BAKU, Azerbaijan, Dec.22
By Leman Zeynalova – Trend:
The emergence of the COVID-19 pandemic has impacted the signing of long-term LNG contracts globally, as almost all the long-term contracts reported for 2020 were signed in Q1 2020, Trend reports with reference to GlobalData.
Amid the ongoing pandemic, buyers are more interested in signing short-term contracts as long-term contracts became unattractive due to lower spot prices, the company said.
GlobalData reveals that Total SA has dominated in terms of long-term liquefied natural gas import contract volumes signed by key purchasing companies for the year 2020, with almost 38 percent of global contracted capacity.
Total signed a long-term LNG contracted capacity of 3.2 million tonnes per annum (mtpa) in 2020. BP followed with a share of 22 percent or 2.5 mtpa. Eni Spa also had 18 percent or 1.5 mtpa of the total LNG contracted capacity in the year.
Among seller companies, Kosmos Energy signed the biggest long-term LNG contract for 2020 with BP to supply 2.5 mtpa of LNG for a period of seven years, from 2023 to 2030. The LNG will be supplied from the Tortue Floating I liquefaction terminal in Mauritania.
Nigeria LNG Limited signed the highest long-term LNG contract volumes among seller companies with 4 mtpa or 47 percent of the total volumes in 2020. Energia Costa Azul and Kosmos Energy followed with 2.5 mtpa or 29 percent of the total volumes each, followed by Qatargas Operating Company and Venture Global LNG with 1 mtpa each.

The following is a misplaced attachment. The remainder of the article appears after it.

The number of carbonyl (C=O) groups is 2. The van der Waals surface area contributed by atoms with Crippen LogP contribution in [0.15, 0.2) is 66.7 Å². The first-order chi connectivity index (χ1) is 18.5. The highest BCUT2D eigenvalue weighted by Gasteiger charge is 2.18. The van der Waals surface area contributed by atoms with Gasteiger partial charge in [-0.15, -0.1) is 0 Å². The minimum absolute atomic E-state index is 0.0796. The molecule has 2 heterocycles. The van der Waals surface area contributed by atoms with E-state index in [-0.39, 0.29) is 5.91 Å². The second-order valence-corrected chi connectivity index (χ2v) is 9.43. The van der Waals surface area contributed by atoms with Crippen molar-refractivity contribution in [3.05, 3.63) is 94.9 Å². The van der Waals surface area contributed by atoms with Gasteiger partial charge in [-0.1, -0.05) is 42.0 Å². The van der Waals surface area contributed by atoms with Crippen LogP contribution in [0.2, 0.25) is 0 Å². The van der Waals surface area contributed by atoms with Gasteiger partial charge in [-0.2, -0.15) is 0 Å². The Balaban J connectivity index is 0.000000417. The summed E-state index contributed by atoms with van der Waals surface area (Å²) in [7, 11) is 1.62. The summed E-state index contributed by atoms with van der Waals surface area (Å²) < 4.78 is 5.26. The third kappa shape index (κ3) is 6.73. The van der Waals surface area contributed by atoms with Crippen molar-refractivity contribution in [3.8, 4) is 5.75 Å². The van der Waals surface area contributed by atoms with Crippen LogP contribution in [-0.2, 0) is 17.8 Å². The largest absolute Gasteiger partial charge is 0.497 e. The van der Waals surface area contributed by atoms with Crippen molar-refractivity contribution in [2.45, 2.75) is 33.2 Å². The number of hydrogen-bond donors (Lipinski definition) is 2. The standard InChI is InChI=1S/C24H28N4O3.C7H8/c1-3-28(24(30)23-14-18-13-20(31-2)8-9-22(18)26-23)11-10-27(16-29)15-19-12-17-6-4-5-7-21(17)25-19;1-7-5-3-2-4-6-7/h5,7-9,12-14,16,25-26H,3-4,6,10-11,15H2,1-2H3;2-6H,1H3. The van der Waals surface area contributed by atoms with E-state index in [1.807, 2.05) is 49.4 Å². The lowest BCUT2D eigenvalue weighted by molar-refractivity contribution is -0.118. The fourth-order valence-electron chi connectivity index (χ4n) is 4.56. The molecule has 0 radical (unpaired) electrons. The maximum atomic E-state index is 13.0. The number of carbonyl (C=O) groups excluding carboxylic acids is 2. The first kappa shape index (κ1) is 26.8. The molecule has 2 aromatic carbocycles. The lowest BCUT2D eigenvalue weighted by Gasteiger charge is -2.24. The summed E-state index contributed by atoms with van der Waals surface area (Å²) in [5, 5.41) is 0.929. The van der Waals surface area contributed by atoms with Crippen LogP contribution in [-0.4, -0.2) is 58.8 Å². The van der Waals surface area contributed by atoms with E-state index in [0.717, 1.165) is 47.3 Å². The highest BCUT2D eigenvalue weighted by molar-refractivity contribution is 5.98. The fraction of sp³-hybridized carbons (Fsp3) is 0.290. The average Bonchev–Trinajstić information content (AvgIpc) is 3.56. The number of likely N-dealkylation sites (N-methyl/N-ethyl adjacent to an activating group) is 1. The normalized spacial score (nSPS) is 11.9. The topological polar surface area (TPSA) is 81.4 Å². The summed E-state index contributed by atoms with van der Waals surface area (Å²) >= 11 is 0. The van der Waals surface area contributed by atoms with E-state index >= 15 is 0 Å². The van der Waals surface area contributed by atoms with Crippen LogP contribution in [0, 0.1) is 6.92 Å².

Fitch Solutions believes that after finding bottoms in 2020, global LNG prices are expected to strengthen in 2021 as market conditions improve.
“Asia look set to lead the recovery in prices and demand. LNG flows into Asia’s large LNG markets such as China and India, have generally remained intact in spite of prolonged battles against Covid-19, due to a surge in residential gas use, increases in the demand for personal protective equipment (PPE) that require gas as input and in the case of China, an earlier economic reopening. In contrast, contracted deliveries into Japan and South Korea have suffered meaningful contractions, amid a resurgence in coal and nuclear power, and as demand growth outside of the residential sector slumped to new lows. LNG flows into both markets could find some seasonal support over the coming months, as the effects of La Nina bring a colder winter across the northern hemisphere markets, driving stronger demand for heating gas,” reads a report released by the company.
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